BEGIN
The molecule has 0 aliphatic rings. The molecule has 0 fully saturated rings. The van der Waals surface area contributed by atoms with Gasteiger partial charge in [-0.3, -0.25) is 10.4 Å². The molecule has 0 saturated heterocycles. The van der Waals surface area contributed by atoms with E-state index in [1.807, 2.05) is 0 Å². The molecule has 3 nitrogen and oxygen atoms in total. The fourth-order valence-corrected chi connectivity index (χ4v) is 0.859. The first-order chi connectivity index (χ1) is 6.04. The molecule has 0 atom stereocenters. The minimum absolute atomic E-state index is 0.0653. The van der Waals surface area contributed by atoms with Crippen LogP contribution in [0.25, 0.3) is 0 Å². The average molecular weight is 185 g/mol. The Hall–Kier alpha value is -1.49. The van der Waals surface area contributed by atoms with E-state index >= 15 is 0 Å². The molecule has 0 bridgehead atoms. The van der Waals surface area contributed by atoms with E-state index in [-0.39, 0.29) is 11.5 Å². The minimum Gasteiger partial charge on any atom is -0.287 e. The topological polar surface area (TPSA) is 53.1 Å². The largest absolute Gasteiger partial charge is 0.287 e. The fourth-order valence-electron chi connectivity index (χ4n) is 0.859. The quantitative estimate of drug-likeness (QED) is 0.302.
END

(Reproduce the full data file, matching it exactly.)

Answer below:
The molecule has 0 aliphatic rings. The molecule has 0 fully saturated rings. The van der Waals surface area contributed by atoms with Gasteiger partial charge in [-0.3, -0.25) is 10.4 Å². The molecule has 0 saturated heterocycles. The van der Waals surface area contributed by atoms with E-state index in [1.807, 2.05) is 0 Å². The molecule has 3 nitrogen and oxygen atoms in total. The fourth-order valence-corrected chi connectivity index (χ4v) is 0.859. The first-order chi connectivity index (χ1) is 6.04. The molecule has 0 atom stereocenters. The minimum absolute atomic E-state index is 0.0653. The van der Waals surface area contributed by atoms with Crippen LogP contribution in [0.25, 0.3) is 0 Å². The average molecular weight is 185 g/mol. The Hall–Kier alpha value is -1.49. The van der Waals surface area contributed by atoms with E-state index >= 15 is 0 Å². The molecule has 0 bridgehead atoms. The van der Waals surface area contributed by atoms with E-state index in [-0.39, 0.29) is 11.5 Å². The minimum Gasteiger partial charge on any atom is -0.287 e. The topological polar surface area (TPSA) is 53.1 Å². The largest absolute Gasteiger partial charge is 0.287 e. The fourth-order valence-electron chi connectivity index (χ4n) is 0.859. The quantitative estimate of drug-likeness (QED) is 0.302.